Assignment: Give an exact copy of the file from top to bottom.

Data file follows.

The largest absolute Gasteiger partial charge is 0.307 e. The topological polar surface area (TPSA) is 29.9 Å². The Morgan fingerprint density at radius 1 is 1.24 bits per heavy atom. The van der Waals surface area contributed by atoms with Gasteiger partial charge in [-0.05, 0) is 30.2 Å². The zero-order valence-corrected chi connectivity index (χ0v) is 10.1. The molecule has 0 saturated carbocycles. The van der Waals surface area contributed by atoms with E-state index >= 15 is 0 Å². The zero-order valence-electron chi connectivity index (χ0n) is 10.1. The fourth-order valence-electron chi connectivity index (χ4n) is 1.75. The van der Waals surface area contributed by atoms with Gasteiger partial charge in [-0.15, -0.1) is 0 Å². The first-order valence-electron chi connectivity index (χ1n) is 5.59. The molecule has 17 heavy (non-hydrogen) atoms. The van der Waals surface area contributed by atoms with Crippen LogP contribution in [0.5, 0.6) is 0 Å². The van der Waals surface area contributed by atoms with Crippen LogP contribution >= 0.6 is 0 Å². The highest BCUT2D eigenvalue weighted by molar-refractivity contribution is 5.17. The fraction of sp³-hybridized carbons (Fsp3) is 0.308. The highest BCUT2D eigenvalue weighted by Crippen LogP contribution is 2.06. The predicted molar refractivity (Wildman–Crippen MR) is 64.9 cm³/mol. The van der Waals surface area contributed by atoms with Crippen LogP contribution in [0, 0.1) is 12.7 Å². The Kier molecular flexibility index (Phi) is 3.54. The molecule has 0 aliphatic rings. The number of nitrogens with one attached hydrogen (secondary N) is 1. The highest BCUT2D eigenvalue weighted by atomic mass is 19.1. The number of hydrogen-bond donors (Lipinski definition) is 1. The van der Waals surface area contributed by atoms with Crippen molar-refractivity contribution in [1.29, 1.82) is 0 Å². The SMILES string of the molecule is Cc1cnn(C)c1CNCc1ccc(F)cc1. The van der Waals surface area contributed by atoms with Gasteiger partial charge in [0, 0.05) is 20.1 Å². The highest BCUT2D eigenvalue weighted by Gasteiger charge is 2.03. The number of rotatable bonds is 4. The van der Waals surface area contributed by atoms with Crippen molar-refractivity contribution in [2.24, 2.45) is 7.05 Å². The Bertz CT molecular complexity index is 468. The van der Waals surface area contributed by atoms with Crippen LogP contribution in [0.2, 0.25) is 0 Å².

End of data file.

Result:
The largest absolute Gasteiger partial charge is 0.307 e. The topological polar surface area (TPSA) is 29.9 Å². The Morgan fingerprint density at radius 1 is 1.24 bits per heavy atom. The van der Waals surface area contributed by atoms with Gasteiger partial charge in [-0.05, 0) is 30.2 Å². The zero-order valence-corrected chi connectivity index (χ0v) is 10.1. The molecule has 0 saturated carbocycles. The van der Waals surface area contributed by atoms with E-state index >= 15 is 0 Å². The zero-order valence-electron chi connectivity index (χ0n) is 10.1. The fourth-order valence-electron chi connectivity index (χ4n) is 1.75. The van der Waals surface area contributed by atoms with Gasteiger partial charge in [-0.15, -0.1) is 0 Å². The first-order valence-electron chi connectivity index (χ1n) is 5.59. The molecule has 17 heavy (non-hydrogen) atoms. The van der Waals surface area contributed by atoms with Crippen LogP contribution in [0.5, 0.6) is 0 Å². The van der Waals surface area contributed by atoms with Crippen LogP contribution >= 0.6 is 0 Å². The highest BCUT2D eigenvalue weighted by molar-refractivity contribution is 5.17. The fraction of sp³-hybridized carbons (Fsp3) is 0.308. The highest BCUT2D eigenvalue weighted by Crippen LogP contribution is 2.06. The predicted molar refractivity (Wildman–Crippen MR) is 64.9 cm³/mol. The van der Waals surface area contributed by atoms with Crippen LogP contribution in [0, 0.1) is 12.7 Å². The Kier molecular flexibility index (Phi) is 3.54. The molecule has 0 aliphatic rings. The number of nitrogens with one attached hydrogen (secondary N) is 1. The highest BCUT2D eigenvalue weighted by atomic mass is 19.1. The number of hydrogen-bond donors (Lipinski definition) is 1. The van der Waals surface area contributed by atoms with Crippen molar-refractivity contribution in [1.29, 1.82) is 0 Å². The SMILES string of the molecule is Cc1cnn(C)c1CNCc1ccc(F)cc1. The van der Waals surface area contributed by atoms with Gasteiger partial charge in [0, 0.05) is 20.1 Å². The highest BCUT2D eigenvalue weighted by Gasteiger charge is 2.03. The number of rotatable bonds is 4. The van der Waals surface area contributed by atoms with Crippen molar-refractivity contribution in [2.24, 2.45) is 7.05 Å². The Bertz CT molecular complexity index is 468. The van der Waals surface area contributed by atoms with Crippen LogP contribution in [0.2, 0.25) is 0 Å².